Mol Percent n-C4 27.3 -Cs 13.3 n-C5 8.5 C6 10.1 C7 l13.8
The applicants invention is thus concerned with the processing in a low temperature gas fractionating tower requiring overhead refrigeration. The applicants invention is in regard to the use of a side stream material for supplying the refrigeration largely through the reflux stream instead of the conventional method involving external circuits for one or more of the streams supplied to the tower. Furthermore, temperature control can be easily effected in the distillation zone, according to the invention, by interadjustment of the volume of the reflux stream and the amount of pressure reduction on the side stream fraction. Also, the -vaporized side stream may be used to cool the feed supplyafter compression as shown in the drawing by the circuit indicated by reference numerals 3|., 32 and 33.
Processing according to the applicants invention provides refrigeration together with the fractionation of the lconstituents of the hydrocarbons mixture. The integral refrigeration-fractionation system thus consists Aof withdrawing a liquid side stream from the tower, using the side stream as a refrigerant and recycling the refrigerant vapors after passing through compression equipment to the fractionation tower. The refrigerant vapors may be added to the-feedgas at any stage, depending upon the refrigerant pressure and temperature required at the reflux condenser. To minimize compression requirements, the refrigerant vapors should be added to the feed gases at the highest pressure level. Heat removal for condensing the ma-jor portion of the reflux is provided by the side stream cooler at a temperature level not requiring refrigeration.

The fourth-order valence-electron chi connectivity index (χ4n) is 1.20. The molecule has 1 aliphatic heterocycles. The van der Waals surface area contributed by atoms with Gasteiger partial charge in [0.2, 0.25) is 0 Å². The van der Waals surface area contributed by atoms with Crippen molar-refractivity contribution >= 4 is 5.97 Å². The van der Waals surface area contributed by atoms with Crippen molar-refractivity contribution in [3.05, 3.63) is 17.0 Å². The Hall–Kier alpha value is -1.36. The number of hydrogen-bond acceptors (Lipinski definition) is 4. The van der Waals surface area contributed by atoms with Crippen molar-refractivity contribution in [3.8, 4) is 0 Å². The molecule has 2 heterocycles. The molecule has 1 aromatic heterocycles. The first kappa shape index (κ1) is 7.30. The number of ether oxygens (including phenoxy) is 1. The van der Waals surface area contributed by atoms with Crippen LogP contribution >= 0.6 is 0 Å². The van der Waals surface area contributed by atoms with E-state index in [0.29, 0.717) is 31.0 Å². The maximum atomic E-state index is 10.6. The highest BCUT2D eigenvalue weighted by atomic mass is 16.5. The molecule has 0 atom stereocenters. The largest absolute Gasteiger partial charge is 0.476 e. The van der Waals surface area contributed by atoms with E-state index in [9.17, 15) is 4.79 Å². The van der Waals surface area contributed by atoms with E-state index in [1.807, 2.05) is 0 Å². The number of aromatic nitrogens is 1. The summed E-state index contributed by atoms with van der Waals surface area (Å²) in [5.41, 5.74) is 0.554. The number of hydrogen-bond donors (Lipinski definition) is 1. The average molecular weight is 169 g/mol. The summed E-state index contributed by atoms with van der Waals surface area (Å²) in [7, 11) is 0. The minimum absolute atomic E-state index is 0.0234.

The integral refrigeration-fractionation system of the applicants -invention has many processing advantages. Of these, the main advantages are:
1. A substantial investment saving is obtained in comparison with the conventional system of using external refrigeration system.
2. Greater simplicity in the tower operation and space requirements is realized because of the i compactness of the fractionating tower and integral refrigeration system, and the relatively few equipment pieces.
.3. In the conventional closed-type refrigeration system, trouble is frequently encountered due to the accumulation of light wild gases. The integral refrigeration system is relatively free of this dificulty.
What is claimed is:
A process for separating Ia complex mixture of C1 to yCa hydrocarbons which .comprises .subjecting said mixture to apressure suficient to liquefy Cs to Cs hydrocarbons, removing the liquefied C5 to Cs hydrocarbons leaving a residual mixture of C1 to C4 hydrocarbons, subjecting the said mixture of C1 to C4 hydrocarbons to a pressure sufficient to substantially liquefy the mixture, passing said liquid mixture into a fraction-ating zone, operated at about 430 p. s. L, separating from said fractionating zone an overhead gaseous fraction comprising principally C1 hydrocarbons at a temperature of about 105 F., two liquid side stream fractions comprising principally C3 hydrocarbons, and a bottoms fraction comprising principally C4 hydrocarbons, reducing Vthe pressure on one of the said liquid side stream 'fractions to about 20 p. s. i., to eiect substantial vaporization, cooling the overhead gaseous fraction by indirect 4heat exchange with a part of -said vaporized side stream fraction,
A cooling the incoming feed stock to the fractionat ing zone with another part of the said -vaporized side stream fraction, condensing a portion of the cooled overhead gases providing a gaseous product and a condensed liquidr.emoving from said cooled overhead fraction the gaseous product, recycling the condensed liquid as reflux into the fractionating Zone at a temperature of about 50 F., compressing the vaporized side stream vmaterial after said heat exchange and recycling said compressed side stream product into said fractionating zone and cooling the second liquid side stream fraction to a temperature of about 90 F. and passing the cooled second liquid side stream to an upper part of the fractionating zone above the pointat which the second liquid side stream was withdrawn.
GEORGE w. GROSS.
REFERENCES CITED rhe following references are of record in the le of this patent:
UNITED STATES PATENTS Number Name Date 1,074,094 .Blau Sept. .23, 1918 1,415,058 Schill May 9, 1922 1,924,196 Miller Aug. 29, 1933 2,000,992 Schlitt May 14, 1935